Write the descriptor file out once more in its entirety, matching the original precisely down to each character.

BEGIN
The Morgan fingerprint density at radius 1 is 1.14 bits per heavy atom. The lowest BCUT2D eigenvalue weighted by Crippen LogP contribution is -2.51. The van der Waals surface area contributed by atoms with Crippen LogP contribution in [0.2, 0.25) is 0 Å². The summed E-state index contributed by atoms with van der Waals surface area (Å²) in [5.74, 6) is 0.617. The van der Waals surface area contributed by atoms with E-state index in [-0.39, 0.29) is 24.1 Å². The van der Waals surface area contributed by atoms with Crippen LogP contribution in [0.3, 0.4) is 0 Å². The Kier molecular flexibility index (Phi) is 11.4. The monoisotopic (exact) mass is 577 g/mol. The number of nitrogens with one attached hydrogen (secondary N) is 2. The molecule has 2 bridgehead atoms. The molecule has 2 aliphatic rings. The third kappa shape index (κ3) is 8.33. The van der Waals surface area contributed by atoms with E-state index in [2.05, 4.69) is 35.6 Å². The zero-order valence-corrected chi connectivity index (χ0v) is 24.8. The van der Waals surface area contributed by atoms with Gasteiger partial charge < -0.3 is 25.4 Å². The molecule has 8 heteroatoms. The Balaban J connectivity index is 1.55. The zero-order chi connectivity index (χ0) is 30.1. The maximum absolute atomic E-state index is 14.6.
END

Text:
The Morgan fingerprint density at radius 1 is 1.14 bits per heavy atom. The lowest BCUT2D eigenvalue weighted by Crippen LogP contribution is -2.51. The van der Waals surface area contributed by atoms with Crippen LogP contribution in [0.2, 0.25) is 0 Å². The summed E-state index contributed by atoms with van der Waals surface area (Å²) in [5.74, 6) is 0.617. The van der Waals surface area contributed by atoms with E-state index in [-0.39, 0.29) is 24.1 Å². The van der Waals surface area contributed by atoms with Crippen LogP contribution in [0.3, 0.4) is 0 Å². The Kier molecular flexibility index (Phi) is 11.4. The monoisotopic (exact) mass is 577 g/mol. The number of nitrogens with one attached hydrogen (secondary N) is 2. The molecule has 2 bridgehead atoms. The molecule has 2 aliphatic rings. The third kappa shape index (κ3) is 8.33. The van der Waals surface area contributed by atoms with E-state index in [2.05, 4.69) is 35.6 Å². The zero-order valence-corrected chi connectivity index (χ0v) is 24.8. The van der Waals surface area contributed by atoms with Gasteiger partial charge < -0.3 is 25.4 Å². The molecule has 8 heteroatoms. The Balaban J connectivity index is 1.55. The zero-order chi connectivity index (χ0) is 30.1. The maximum absolute atomic E-state index is 14.6.